On October 25, 1946, in Cambridge, England, Ludwig Wittgenstein and Karl Popper came face-to-face for the first and only time. The encounter lasted just ten minutes, and did not go well. Their loud and aggressive confrontation became the stuff of instant legend. Almost immediately, rumors spread around the world that the two great philosophers had come to blows, armed with red-hot pokers. Twenty years later, when Popper wrote an account of the incident, he portrayed himself as the victor, provoking intense disagreement. Everyone present seems to have remembered events differently. What really happened in those ten minutes? And what does the violence of this brief exchange tell us about these two men, modern philosophy, and the significance of language in solving our philosophical problems? Wittgenstein's poker is an engaging mix of philosophy, history, biography, and literary detection.
Wittgenstein and many of the philosophy faculty, graduate students and other scholars would gather weekly in a classroom on the campus of King's College in England for great philosophical discussions and stimulating debates.
On this particular occasion, at one of their meetings on a day in late October of 1946, Karl Popper was in the area giving a lecture and was invited to attend the meeting of the moral philosophy club. Wittgenstein's brief argument with Popper, which took place at that small classroom at King's College in the presence of Bertrand Russell and a handful of graduate philosophy students has become the stuff of legend.
Wittgenstein and Popper reportedly debated back and forth about their differing perspectives on the deep philosophical and linguistic argument at hand- including by some accounts Wittgenstein accentuating his point with a poker from the fireplace. Following this brief exchange, Wittgenstein reportedly made his point, threw down the poker and left the room. Reports differ as to who won the argument, but it has become part of both of their enduring philosophical legacies.
This thoughtful book sets the scene for this interesting exchange. The authors also provide a fascinating background into the early life and upbringing of both Wittgenstein and Popper- Wittgenstein as the son of a wealthy European oil tycoon who endured much tragedy in his younger life and eschewed wealth and privilege in his adult life; Popper coming from a more austere working class background.
A concise window into Wittgenstein's (and to some degree Popper and Russell's) works is also provided. Wittgenstein had published his brilliant yet somewhat obtuse "Tractatus Logico Philosophicus" some years earlier. Popper had written "The Open Society and Its Enemies," which was a scathing critique of authoritarianism and further developed the "open society" concept put forth by Bergson.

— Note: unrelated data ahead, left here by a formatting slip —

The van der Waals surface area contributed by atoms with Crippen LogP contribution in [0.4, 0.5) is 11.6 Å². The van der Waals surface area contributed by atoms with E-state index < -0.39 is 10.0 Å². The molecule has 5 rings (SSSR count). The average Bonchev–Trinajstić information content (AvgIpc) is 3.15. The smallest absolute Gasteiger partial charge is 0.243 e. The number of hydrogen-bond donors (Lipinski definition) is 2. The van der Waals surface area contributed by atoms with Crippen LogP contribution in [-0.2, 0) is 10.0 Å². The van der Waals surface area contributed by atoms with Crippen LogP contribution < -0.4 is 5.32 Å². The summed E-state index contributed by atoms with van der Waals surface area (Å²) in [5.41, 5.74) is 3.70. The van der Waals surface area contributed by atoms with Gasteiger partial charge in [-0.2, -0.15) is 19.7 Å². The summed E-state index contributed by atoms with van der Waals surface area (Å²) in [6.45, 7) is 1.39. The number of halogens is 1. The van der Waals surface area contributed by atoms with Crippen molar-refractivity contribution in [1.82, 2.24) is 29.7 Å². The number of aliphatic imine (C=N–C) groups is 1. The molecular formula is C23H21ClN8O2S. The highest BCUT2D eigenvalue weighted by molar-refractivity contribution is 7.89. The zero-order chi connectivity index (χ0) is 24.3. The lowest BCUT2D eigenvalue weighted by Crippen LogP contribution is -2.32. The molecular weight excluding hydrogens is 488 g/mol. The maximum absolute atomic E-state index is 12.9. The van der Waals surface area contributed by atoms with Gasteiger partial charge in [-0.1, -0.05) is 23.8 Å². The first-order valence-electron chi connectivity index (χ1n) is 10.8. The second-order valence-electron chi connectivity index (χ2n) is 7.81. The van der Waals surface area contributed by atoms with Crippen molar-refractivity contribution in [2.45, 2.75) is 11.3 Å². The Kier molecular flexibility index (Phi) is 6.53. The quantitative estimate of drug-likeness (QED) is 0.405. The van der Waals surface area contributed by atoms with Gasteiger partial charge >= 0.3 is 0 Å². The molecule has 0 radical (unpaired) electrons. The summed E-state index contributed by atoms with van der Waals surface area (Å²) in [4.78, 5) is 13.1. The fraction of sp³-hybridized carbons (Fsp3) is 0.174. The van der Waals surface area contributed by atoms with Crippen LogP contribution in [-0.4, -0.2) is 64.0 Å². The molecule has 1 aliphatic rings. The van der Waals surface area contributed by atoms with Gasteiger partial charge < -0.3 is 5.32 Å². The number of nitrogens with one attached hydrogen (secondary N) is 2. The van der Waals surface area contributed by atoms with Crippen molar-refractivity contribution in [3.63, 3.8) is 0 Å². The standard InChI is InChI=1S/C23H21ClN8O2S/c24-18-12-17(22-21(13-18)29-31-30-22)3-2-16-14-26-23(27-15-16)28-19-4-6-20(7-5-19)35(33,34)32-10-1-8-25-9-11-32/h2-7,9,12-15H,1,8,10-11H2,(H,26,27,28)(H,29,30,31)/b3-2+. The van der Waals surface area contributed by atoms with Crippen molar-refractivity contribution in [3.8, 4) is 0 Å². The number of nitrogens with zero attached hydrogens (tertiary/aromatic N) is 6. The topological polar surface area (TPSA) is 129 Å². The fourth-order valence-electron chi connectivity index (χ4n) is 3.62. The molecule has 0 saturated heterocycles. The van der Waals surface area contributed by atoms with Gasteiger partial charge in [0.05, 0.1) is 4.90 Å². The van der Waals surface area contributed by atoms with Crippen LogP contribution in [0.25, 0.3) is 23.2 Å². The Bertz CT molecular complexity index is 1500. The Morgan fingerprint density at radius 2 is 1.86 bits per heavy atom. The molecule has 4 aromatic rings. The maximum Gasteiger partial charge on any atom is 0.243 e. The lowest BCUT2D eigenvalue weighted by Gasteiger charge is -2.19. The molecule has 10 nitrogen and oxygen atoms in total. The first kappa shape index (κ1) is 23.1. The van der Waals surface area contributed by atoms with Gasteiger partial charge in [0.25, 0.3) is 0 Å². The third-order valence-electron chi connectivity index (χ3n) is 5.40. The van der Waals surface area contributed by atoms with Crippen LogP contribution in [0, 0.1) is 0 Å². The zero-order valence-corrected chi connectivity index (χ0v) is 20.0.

This book is a fascinating read, and provides enough concise background that one does not have to be a philosophy scholar to enjoy and benefit greatly from reading it. I highly recommend it!
My largest criticism is the bias toward Wittgenstein over Popper. I do understand the fascination by the more eccentric and quite possibly more brilliant Wittgenstein, but the authors do very little to shade their favor with ambiguity.
If people do not know who Popper or Wittgenstein are, they should pick up this book. I found the reading enjoyable and it perked my interest in Tractatus logico-philosophicus. We'll see if I actually read it.
Edmonds and Eidinow spend more time than needed trying to imagine exactly what happened in the meeting in question. More interesting is the history of some of the important ideas of the first half of the 20th century covered in this book.
Neither man is painted very sympathetic as a person, but both come across as the important thinkers that they were.
The value of this book is in how it presents the ideas of Wittgenstein and of Popper not in isolation but in relation to each other, and to philosophical thought of their time.
As far as literary relatives go, pre-anschluss Vienna is described extensively and exquisitely in Clive James' Cultural Amnesia, itself a series of essays and recollections on important figures of the last century. Errol Morris, in his essays for the NY Times, also will circle topics in the same sort of fashion—albeit with more gumshoe detective work and exploration into the ideological issues underlying the ambiguity. Both authors, James and Morris, are highly recommended above this book. But don't let that scare you off; it's a super-fast, surprisingly short read.
EDIT: Upped it to four stars retrospectively because I was leafing through the book and enjoying the hilarious Wittgenstein epigraphs. Really, the reason I (and most others) are so entranced with him is because he is hilarious to read about despite being an asshole in real life. He just said the funniest shit!
Ostensibly about a 10 minute argument between philosophers Karl Popper and Ludwig Wittgenstein at Cambridge in 1946, but much wider in scope than that. The book delves extensively into the background of each. Both being Viennese Jews we get many pages on the treatment of Jews before and after the Anschluss. Their place of origin being pretty much all they had in common apart from their formidable force of personality bordering on a kind of bullying when it came to arguing their philosophies. Wittgenstein adamant that philosophy was nothing but puzzles emerging from the misuse or limitations of language. Popper firmly ensconsed in the old traditions of philosophy trying to make sense of real problems such as the nature of science, meaning of infinity, probability etc.
The book does a good job in setting the scene for the argument by detailing the differences between the two. Along the way we get a between the wars European history lesson, a skim through the main areas of western philosophy at the time, a flavour of life at Cambridge University and a glimpse into the minds of a couple of geniuses.